Joe E. Brown
1 Hr., 23 Mins.
The Comedy of Terorrs October 31, 2018
disappearing. How rotten of her!
Waldo, one of the undertaker anti-heroes of The Comedy of Terrors (1963), is ignoring a few things. He is ignoring the fact that his funeral business, which he used to run with his wife’s (Joyce Jameson) father (Boris Karloff), is failing. He is ignoring the fact that he, in an attempt to stay professionally afloat, broke into the Phipps home a few nights ago and smothered the poor old paterfamilias with a pillow, with the assistance of his froggish, trusted lockpick Gillie (Peter Lorre). He is ignoring the fact that, after the smothering, he and Gillie waited, in the company’s horse-and-carriage ensemble, just a mile or so down the road, waiting for the inevitable screams of the morning to swoop in. He is ignoring the fact that he isn’t actually worried that morality is departing this cold, hard world. He is, more likely, exhausted just thinking about whom he’s going to have to kill now, since the Phipps clan didn’t pay him for his hard work.
In the Jacques Tourneur-directed The Comedy of Terrors, a bouncy-until-it-isn’t-anymore horror-comedy, Waldo and co. will scheme some more to get ahead in their professional lives. Most of the movie’s 83 minutes are spent trying to off, and then helm the funeral of, the nefarious landlord Black (Basil Rathbone), who threatens to evict our gaggle of protagonists as the film opens.
I’d say the movie were an all-out sinful delight if its deliciously black-hearted premise didn’t fail to retain some of its luster a little after the Phipps incident. It’s around then that screenwriter Richard Matheson begins to lose sight of the gleeful faux-Shakespearean brandishes of the first-and second-act dialogue, prioritizing screwball larks over knife-edged one-liners and exchanges. And it’s around then that the gist of the story — that it sure is funny to watch these bumbling small-time crooks try to get ahead in their miserable lives — starts dulling.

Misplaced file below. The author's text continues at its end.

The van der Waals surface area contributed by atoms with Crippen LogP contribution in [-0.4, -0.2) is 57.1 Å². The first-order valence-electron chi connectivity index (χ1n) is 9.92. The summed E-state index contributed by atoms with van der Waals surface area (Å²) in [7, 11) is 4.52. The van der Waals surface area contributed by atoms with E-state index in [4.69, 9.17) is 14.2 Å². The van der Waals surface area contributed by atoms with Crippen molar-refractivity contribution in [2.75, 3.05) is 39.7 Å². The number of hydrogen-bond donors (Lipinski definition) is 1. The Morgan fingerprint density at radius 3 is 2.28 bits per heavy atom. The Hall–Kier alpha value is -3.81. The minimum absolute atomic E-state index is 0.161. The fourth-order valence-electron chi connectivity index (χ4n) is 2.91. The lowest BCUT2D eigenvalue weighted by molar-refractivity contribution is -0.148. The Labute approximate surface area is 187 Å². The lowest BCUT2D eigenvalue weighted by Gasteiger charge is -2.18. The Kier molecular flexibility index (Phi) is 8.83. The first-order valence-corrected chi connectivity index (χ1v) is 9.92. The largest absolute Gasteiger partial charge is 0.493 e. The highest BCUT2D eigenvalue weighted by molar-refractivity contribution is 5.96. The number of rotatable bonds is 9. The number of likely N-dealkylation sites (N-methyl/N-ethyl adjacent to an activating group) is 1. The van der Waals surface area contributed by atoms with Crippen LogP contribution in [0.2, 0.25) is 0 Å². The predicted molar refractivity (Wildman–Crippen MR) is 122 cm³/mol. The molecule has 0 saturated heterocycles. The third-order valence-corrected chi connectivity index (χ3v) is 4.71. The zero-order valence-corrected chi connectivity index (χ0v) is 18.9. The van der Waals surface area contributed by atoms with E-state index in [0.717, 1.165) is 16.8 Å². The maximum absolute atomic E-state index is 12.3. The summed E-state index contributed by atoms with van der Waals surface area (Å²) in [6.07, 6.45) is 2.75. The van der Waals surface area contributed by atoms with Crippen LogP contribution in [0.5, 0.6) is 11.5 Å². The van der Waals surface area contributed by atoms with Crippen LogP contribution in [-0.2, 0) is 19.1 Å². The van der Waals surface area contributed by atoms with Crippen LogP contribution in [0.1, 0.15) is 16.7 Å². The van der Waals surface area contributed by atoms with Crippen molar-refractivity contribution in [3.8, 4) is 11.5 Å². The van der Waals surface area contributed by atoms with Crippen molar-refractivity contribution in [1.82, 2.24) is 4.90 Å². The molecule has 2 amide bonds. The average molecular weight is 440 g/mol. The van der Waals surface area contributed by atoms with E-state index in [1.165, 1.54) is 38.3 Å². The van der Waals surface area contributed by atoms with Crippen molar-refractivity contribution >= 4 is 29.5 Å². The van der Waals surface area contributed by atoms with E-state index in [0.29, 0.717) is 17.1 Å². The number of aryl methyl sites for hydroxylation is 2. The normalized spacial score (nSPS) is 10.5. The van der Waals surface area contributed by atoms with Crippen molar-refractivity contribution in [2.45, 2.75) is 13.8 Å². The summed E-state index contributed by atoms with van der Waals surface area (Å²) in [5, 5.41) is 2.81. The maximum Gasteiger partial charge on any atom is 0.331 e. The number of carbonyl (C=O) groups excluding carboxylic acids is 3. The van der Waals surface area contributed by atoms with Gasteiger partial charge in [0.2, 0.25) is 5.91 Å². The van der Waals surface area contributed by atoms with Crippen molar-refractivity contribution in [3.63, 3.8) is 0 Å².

Still, The Comedy of Terrors is infectious and jovial. Made in the middle of a period during which the B-movie super-producer Roger Corman, with Price’s succor, was perennially bringing the macabre stories of the writer Edgar Allan Poe to life, the film works as a much-needed satirizing of all the gravestone-and fog machine-backed capers seen previously. The leads — Price (serpentine), Lorre (scared shitless), Karloff (humorously bemused), and Jameson (cartoonishly seething) — are wonderful together: it’s like a milked horror convention. This stuff’s minor, sure — but it sure is nice when the humor’s full-bodied rather than accidental and/or camp-related. B-
s there no morality left in this world?,” Waldo (Vincent Price) gasps near a stairwell. He is in the home of the shipping merchant Mr. Phipps, who has just died. Waldo is shocked to learn, via a disgruntled chambermaid, that shortly after Phipps’ death, the latter’s buxom, gold-digging young wife skipped town. She bundled up her fortune, emptied the mansion of all its furniture and filigree, and failed to pay the servants before